Social animals regularly face the problem of relocating conspecifics when separated. Communication is one of the most important mechanisms facilitating group formation and cohesion. Known as contact calls, signals exchanged between conspecifics that permit group maintenance are widespread across many taxa. Foliage-roosting bats are an excellent model system for studying the evolution of contact calling, as there are opportunities to compare closely related species that exhibit major differences in ecology and behavior. Further, foliage-roosting bats rely on relatively ephemeral roosts, which leads to major challenges in maintaining group cohesion. Here, we report findings on the communication signals produced by two tent-making bats, Dermanura watsoni and Ectophylla alba. We found that both species produced calls in the early morning near the roost that were associated with roostmate recruitment. Calling often ended once other bats arrived at the tent, suggesting that calls may be involved in roostmate recruitment and group formation. The structure and function of these calls are described and future research directions are discussed. © 2013 Gillam et al.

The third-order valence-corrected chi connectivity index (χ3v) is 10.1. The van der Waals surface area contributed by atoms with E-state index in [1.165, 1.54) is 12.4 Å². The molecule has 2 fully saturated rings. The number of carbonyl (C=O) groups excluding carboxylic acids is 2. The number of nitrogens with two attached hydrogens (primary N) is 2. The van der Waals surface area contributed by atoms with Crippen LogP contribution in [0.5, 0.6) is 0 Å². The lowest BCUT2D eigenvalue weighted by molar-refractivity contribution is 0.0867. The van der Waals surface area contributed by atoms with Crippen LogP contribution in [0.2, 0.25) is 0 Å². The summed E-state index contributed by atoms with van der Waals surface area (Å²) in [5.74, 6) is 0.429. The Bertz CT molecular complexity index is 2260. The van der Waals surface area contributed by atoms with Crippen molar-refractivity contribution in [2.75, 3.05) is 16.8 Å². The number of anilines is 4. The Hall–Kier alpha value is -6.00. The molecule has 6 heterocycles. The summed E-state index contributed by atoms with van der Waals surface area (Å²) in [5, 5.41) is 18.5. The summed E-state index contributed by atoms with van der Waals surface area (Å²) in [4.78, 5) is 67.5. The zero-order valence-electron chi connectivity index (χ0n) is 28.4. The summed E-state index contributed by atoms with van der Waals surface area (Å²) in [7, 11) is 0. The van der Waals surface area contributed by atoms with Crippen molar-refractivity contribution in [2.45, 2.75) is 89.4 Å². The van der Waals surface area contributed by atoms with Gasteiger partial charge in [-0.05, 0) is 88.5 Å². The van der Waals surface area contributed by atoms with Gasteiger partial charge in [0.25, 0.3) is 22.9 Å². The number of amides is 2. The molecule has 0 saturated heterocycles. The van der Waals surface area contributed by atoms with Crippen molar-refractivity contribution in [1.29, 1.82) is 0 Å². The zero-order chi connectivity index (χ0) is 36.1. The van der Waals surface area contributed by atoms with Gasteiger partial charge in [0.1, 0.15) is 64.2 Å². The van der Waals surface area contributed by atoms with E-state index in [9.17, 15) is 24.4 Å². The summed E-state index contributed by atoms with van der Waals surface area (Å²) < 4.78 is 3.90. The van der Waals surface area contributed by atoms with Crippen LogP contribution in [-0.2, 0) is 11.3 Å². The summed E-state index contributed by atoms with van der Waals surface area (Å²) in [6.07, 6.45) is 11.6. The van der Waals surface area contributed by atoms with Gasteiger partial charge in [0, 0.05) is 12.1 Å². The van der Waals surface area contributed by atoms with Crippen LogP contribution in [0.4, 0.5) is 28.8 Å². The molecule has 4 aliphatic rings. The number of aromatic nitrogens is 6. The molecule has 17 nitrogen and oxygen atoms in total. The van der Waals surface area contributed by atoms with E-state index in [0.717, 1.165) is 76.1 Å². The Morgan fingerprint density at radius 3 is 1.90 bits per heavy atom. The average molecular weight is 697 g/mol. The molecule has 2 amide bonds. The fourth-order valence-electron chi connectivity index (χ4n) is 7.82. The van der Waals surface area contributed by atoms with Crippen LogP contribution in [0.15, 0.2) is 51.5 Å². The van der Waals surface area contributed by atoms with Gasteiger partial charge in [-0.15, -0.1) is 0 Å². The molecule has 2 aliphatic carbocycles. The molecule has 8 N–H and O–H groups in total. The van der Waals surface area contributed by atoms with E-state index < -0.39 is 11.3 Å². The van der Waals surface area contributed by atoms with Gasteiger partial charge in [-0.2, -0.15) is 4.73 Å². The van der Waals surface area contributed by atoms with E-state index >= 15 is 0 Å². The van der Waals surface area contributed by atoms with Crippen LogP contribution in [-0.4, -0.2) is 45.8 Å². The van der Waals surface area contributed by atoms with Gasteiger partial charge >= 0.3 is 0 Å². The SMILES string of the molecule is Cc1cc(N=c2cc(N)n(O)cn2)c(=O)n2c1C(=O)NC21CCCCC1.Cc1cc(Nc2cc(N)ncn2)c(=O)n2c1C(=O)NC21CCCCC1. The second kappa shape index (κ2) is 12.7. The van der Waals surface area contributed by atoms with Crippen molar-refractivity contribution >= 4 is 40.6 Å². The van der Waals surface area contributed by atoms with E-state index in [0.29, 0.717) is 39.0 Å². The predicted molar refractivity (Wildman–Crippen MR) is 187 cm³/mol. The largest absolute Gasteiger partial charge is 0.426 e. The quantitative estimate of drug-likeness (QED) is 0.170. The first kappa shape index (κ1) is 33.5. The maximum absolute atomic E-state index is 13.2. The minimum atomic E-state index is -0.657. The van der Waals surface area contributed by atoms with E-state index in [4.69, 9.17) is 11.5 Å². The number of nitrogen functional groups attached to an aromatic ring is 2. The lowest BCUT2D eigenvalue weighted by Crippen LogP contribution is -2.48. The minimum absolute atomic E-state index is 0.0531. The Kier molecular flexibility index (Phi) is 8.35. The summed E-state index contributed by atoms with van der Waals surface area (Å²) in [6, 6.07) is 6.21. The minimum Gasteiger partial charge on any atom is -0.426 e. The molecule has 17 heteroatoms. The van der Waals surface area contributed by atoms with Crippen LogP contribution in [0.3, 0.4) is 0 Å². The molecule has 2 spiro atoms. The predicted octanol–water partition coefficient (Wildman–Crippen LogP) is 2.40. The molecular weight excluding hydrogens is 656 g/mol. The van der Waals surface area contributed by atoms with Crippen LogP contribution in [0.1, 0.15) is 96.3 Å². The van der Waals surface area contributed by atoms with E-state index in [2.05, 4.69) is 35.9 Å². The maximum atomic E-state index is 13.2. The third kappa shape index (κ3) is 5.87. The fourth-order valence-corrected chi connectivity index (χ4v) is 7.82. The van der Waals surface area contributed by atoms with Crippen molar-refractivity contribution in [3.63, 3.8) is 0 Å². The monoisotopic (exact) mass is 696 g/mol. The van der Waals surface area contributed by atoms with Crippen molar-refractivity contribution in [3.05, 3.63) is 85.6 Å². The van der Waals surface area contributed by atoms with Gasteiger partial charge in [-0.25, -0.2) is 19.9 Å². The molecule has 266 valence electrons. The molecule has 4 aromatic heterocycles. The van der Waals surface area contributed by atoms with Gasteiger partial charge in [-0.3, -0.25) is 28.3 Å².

Gillam, E. H., Chaverri, G., Montero, K., & Sagot, M. (2013). Social Calls Produced within and near the Roost in Two Species of Tent-Making Bats, Dermanura watsoni and Ectophylla alba. PLoS ONE, 8(4). https://doi.org/10.1371/journal.pone.0061731